As we move through our lives, we have to make decisions both big and small. Some are banal: What will I eat for breakfast today? Should I drive or bike to work? Others are more complicated: How much should I contribute to my 401k? What career should I pursue? Today on the show, behavioral economist Richard Thaler explains why our decision making is often far more nuanced than economic models would suggest.If you missed last week's show on how to keep yourself from getting conned, you can find it here: How to Spot a Scam.
How to Spot a Scam
We like to think that con artists only prey upon the weak, or gullible. But psychologist Dan Simons says all of us can fall victim to scams, because the best scammers know how to take advantage of our biases and blindspots. Did you miss last week's episode about perfectionism? You can find it here. And thanks for listening!
Perfectionism is everyone’s favorite flaw. It’s easy to assume that our push to be perfect is what leads to academic, athletic, and professional success. But psychologist Thomas Curran says perfectionism has a dark side, and that there are much healthier ways to strive for excellence. Do you know someone who would enjoy Hidden Brain? Please tell them about this episode. And thanks for listening!
The Secret to Great Teams
It's easy to think that the best teams are collections of highly accomplished or talented individuals, working under a skilled leader. But that's no guarantee of success. Psychologist Anita Woolley says the best teams are far more than the sum of their parts, and they share certain basic characteristics. Do you know someone who would enjoy Hidden Brain? Please tell them about this episode. And thanks for listening!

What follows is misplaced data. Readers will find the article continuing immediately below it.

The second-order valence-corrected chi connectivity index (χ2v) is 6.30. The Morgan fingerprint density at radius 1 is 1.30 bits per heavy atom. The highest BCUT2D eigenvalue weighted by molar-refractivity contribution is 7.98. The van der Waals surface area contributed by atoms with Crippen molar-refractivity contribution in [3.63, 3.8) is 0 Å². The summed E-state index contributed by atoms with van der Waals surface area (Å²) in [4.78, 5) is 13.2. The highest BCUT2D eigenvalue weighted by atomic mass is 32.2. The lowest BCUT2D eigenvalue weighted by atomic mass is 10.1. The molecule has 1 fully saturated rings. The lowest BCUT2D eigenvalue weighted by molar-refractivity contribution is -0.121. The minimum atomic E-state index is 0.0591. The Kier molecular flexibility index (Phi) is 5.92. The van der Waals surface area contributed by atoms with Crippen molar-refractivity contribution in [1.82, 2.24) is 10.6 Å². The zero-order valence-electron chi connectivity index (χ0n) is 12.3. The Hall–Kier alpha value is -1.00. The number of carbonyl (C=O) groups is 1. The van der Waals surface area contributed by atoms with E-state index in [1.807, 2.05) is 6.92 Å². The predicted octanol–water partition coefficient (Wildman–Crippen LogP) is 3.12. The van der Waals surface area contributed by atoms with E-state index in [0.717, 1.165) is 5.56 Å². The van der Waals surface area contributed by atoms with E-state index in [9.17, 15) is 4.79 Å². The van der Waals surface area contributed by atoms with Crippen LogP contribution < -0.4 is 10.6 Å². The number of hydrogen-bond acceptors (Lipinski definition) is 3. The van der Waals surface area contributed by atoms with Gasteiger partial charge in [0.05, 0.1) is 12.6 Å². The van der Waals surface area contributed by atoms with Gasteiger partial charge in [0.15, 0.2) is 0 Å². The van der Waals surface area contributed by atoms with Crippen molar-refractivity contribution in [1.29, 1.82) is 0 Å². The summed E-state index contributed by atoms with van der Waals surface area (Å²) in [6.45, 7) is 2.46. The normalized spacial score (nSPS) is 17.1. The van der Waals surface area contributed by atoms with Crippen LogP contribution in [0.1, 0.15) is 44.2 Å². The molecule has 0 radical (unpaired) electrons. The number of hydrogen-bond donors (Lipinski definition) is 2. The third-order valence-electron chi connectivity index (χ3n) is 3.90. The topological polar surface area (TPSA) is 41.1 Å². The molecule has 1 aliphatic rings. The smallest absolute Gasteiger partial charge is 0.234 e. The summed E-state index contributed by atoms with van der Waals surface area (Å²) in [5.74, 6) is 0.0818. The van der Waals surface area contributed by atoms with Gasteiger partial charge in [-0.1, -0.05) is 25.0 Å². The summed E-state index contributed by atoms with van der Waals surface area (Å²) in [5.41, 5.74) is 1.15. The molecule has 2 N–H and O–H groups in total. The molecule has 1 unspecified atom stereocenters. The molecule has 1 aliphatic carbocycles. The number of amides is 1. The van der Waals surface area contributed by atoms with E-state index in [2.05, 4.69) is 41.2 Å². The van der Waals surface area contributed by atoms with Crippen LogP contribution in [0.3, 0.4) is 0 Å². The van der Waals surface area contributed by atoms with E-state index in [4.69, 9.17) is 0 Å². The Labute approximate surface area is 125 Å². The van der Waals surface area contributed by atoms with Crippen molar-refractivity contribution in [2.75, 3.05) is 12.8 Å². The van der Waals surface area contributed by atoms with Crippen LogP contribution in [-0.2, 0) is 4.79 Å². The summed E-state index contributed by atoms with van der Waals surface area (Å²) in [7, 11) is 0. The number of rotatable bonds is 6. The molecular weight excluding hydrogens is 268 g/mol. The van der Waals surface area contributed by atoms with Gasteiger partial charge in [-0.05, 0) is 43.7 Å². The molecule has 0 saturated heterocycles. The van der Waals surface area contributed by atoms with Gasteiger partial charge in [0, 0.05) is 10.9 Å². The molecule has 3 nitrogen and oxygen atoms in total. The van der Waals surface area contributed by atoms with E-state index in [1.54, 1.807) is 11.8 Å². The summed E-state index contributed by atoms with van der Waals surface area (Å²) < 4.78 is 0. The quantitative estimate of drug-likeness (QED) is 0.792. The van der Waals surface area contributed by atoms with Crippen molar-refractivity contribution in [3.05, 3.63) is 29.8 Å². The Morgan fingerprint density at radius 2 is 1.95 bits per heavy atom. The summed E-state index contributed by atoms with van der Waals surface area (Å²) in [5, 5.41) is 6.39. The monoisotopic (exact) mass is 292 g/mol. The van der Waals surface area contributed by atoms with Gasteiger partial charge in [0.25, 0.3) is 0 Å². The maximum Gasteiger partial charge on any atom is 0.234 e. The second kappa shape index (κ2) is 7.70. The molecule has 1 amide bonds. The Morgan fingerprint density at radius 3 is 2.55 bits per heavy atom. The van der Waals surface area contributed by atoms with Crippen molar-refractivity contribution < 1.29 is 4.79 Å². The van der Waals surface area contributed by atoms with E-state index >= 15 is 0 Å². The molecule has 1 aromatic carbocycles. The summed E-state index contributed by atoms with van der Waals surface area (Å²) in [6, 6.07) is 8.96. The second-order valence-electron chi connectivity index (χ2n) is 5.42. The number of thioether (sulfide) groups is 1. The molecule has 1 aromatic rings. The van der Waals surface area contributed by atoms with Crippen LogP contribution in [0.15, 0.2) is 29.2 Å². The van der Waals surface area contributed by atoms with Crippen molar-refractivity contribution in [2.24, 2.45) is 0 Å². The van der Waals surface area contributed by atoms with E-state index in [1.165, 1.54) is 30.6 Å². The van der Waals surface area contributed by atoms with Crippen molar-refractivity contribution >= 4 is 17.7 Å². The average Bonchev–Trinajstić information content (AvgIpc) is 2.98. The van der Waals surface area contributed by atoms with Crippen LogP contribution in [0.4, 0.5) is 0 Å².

After we make a decision, we often tell ourselves a story about why our choice was the right one to make. It's a mental process that psychologist Elliot Aronson calls self-justification. These rationalizations can sometimes lead us to excuse bad behavior or talk ourselves out of a poor choice. But are there also times when self-justification can be used for good? This is the second part of our series on cognitive dissonance. Listen to the first episode: How We Live with Contradictions.
How We Live With Contradictions
Think about the last time you did something you knew was wrong. How did you explain your actions to yourself? All of us tell stories about why we do the things we do. We justify our failures, and come up with plausible explanations for our actions. This week, Elliot Aronson explains the mental processes behind this type of self-justification, and shares how he helped develop one of the most widely-known concepts in psychology: cognitive dissonance.If you're interested in learning more about the origins of cognitive dissonance, listen to our episode When You Need It To Be True. Do you like the ideas and insights we feature on Hidden Brain? Then please consider supporting our work by joining our new podcast subscription, Hidden Brain+. You can find it in the Apple Podcasts app, or by going to apple.co/hiddenbrain. Thanks!